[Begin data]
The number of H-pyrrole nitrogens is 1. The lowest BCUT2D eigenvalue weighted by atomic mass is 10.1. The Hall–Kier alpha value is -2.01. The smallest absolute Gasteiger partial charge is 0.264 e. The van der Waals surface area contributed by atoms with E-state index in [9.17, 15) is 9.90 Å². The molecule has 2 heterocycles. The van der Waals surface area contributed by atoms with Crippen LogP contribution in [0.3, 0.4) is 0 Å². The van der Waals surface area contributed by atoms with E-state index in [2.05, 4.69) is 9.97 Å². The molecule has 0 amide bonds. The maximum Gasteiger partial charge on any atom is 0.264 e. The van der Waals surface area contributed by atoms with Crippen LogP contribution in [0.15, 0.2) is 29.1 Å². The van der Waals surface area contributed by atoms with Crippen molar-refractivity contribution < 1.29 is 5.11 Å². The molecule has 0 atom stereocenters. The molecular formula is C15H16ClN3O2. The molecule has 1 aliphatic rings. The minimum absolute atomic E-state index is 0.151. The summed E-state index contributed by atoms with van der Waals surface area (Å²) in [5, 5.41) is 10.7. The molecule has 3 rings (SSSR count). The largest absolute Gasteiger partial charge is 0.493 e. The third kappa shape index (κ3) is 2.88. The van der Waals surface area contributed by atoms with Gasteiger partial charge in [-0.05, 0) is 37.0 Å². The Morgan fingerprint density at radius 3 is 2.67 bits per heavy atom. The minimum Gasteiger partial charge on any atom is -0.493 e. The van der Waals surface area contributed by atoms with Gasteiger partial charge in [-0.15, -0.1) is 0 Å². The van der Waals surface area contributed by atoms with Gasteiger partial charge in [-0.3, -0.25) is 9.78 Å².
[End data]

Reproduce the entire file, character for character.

The number of H-pyrrole nitrogens is 1. The lowest BCUT2D eigenvalue weighted by atomic mass is 10.1. The Hall–Kier alpha value is -2.01. The smallest absolute Gasteiger partial charge is 0.264 e. The van der Waals surface area contributed by atoms with E-state index in [9.17, 15) is 9.90 Å². The molecule has 2 heterocycles. The van der Waals surface area contributed by atoms with Crippen LogP contribution in [0.3, 0.4) is 0 Å². The van der Waals surface area contributed by atoms with E-state index in [2.05, 4.69) is 9.97 Å². The molecule has 0 amide bonds. The maximum Gasteiger partial charge on any atom is 0.264 e. The van der Waals surface area contributed by atoms with Crippen LogP contribution in [0.15, 0.2) is 29.1 Å². The van der Waals surface area contributed by atoms with Crippen molar-refractivity contribution < 1.29 is 5.11 Å². The molecule has 0 atom stereocenters. The molecular formula is C15H16ClN3O2. The molecule has 1 aliphatic rings. The minimum absolute atomic E-state index is 0.151. The summed E-state index contributed by atoms with van der Waals surface area (Å²) in [5, 5.41) is 10.7. The molecule has 3 rings (SSSR count). The largest absolute Gasteiger partial charge is 0.493 e. The third kappa shape index (κ3) is 2.88. The van der Waals surface area contributed by atoms with Gasteiger partial charge in [-0.05, 0) is 37.0 Å². The Morgan fingerprint density at radius 3 is 2.67 bits per heavy atom. The minimum Gasteiger partial charge on any atom is -0.493 e. The van der Waals surface area contributed by atoms with Gasteiger partial charge in [-0.15, -0.1) is 0 Å². The van der Waals surface area contributed by atoms with Gasteiger partial charge in [-0.3, -0.25) is 9.78 Å².